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battery charge behavior - Mac Portable

I have a 1.5 year old 15" Powerbook. When new, the battery would top off its charge when the level dropped to below 95%. Now, the level needs to drop below about 83% before it re-charges. Another difference is that the light on the charger used to glow green when it was in that state (below 100%, but not charging) - now, it glows amber. I'm not complaining, just wondering if someone has an explanation. I rarely use it on battery. I'll go for days at a time just carting it asleep between work and home and plugging it in ...

  1. #1

    Default battery charge behavior

    I have a 1.5 year old 15" Powerbook. When new, the battery would top off
    its charge when the level dropped to below 95%. Now, the level needs to
    drop below about 83% before it re-charges. Another difference is that the
    light on the charger used to glow green when it was in that state (below
    100%, but not charging) - now, it glows amber. I'm not complaining, just
    wondering if someone has an explanation.

    I rarely use it on battery. I'll go for days at a time just carting it
    asleep between work and home and plugging it in as soon as I arrive. So
    it's spending a lot of time in the amber state as it slowly falls from
    100% to 83% during the commute intervals.

    Thanks,
    Susan
    Susan Hall Guest

  2. #2

    Default Re: battery charge behavior

    In article <280820032117043216%thomasareeddont.spam.me>,
    Thomas Reed <thomasareeddont.spam.me> wrote:
    >In article <susanhal-2808031820000001bigears.psychology.dal.ca>, Susan
    >Hall <susanhalis.dal.ca> wrote:
    >
    >> I rarely use it on battery. I'll go for days at a time just carting it
    >> asleep between work and home and plugging it in as soon as I arrive. So
    >> it's spending a lot of time in the amber state as it slowly falls from
    >> 100% to 83% during the commute intervals.
    >
    >You probably need to recondition your battery.
    Possibly not: a 1.5 year old 15" PowerBook probably has a
    Lithium Ion battery (you can check it, Susan, it'll be on the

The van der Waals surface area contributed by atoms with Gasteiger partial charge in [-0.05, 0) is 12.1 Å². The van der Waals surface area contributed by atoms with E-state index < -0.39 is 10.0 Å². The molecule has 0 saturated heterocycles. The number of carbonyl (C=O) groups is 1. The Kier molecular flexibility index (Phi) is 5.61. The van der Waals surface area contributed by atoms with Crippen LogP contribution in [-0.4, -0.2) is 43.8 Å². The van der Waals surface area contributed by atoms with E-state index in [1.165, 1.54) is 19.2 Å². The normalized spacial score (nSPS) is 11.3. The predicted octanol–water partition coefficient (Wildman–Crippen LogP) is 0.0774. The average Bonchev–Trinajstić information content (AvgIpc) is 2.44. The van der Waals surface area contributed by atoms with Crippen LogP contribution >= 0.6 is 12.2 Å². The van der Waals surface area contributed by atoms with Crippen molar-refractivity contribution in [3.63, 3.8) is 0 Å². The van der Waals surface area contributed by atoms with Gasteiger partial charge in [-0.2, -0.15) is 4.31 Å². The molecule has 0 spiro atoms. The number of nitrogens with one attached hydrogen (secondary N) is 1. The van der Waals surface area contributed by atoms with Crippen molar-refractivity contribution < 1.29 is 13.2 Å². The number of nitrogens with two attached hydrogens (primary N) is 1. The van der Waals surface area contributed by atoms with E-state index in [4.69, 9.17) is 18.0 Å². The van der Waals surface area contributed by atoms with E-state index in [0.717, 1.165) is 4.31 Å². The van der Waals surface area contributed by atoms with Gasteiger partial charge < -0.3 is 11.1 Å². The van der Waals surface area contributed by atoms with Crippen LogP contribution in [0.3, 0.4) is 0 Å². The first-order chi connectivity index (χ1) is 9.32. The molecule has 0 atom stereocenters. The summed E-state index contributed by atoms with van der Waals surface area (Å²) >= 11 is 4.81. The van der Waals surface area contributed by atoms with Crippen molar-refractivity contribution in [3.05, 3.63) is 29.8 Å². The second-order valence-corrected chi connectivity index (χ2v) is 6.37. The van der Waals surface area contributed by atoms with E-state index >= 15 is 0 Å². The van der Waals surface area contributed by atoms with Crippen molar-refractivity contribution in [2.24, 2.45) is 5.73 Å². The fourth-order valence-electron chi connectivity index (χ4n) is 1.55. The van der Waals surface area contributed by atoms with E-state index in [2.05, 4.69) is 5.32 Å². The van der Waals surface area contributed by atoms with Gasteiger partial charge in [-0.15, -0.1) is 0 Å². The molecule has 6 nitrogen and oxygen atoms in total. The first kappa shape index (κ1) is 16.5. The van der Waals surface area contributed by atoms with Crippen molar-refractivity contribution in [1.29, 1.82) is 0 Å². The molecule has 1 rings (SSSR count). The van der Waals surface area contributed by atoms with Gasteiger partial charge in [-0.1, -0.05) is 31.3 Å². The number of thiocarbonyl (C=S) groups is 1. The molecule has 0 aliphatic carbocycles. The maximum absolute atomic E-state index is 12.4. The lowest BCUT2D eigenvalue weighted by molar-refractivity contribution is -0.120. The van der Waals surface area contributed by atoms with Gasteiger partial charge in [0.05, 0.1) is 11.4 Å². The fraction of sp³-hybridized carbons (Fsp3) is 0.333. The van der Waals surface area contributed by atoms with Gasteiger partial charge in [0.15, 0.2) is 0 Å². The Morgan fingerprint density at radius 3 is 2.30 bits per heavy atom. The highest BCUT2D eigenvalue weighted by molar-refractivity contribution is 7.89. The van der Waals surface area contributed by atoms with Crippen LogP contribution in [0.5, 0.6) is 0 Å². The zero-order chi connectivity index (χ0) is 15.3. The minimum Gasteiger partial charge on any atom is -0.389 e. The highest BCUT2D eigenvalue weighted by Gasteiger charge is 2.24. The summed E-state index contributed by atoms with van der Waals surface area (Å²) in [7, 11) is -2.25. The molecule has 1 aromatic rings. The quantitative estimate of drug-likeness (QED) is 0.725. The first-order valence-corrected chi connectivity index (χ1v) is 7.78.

label if you take the battery out of the PowerBook). These
    do not have the 'memory' characteristics associated with the
    Nickel-Cadmium system used in earlier rechargable batteries.

    However, if you keep them at full charge for a long time they
    do gradually lose their capacity. So what I'd recommend to
    Susan is that she try letting the battery discharge once a
    week or so: take it home or to work as normal but don't plug
    it in until it gives the low-power warning. If they battery
    can last a whole office-time or home-time without recharging,
    so much the better.

    Note that LI batteries aren't really expected to last longer
    than three or four years anyway: they have both a limit on
    lifetime and a limit on the number of charge/discharge
    cycles they can go through (about 3,000). Your pattern of
    use involves two charge/discharge cycles a day which is what's
    causing your problem.


    Simon Slavin Guest

  3. #3

    Default Re: battery charge behavior

    In article <BB782BEE9668175710.0.1.2>, Simon Slavin
    <slavinshearsay.demon.co.uklocalhost> wrote:
    > >You probably need to recondition your battery.
    >
    > Possibly not: a 1.5 year old 15" PowerBook probably has a
    > Lithium Ion battery [...]. These
    > do not have the 'memory' characteristics associated with the
    > Nickel-Cadmium system used in earlier rechargable batteries.
    Well, I know I read somewhere -- I think in the docs that came with it
    -- that the battery in my brand new PowerBook G4 should be completely
    drained (to the point that the machine puts itself to sleep) and then
    recharged if you notice that the battery life has shortened.

    --
    -Thomas

    <http://www.bitjuggler.com/>
    Thomas Reed Guest

  4. #4

    Default Re: battery charge behavior

    Thomas Reed <thomasareeddont.spam.me> wrote:

    Susan Hall <susanhalis.dal.ca> wrote:
    >
    > > I rarely use it on battery. I'll go for days at a time just carting it
    > > asleep between work and home and plugging it in as soon as I arrive. So
    > > it's spending a lot of time in the amber state as it slowly falls from
    > > 100% to 83% during the commute intervals.
    >
    > You probably need to recondition your battery. Use the machine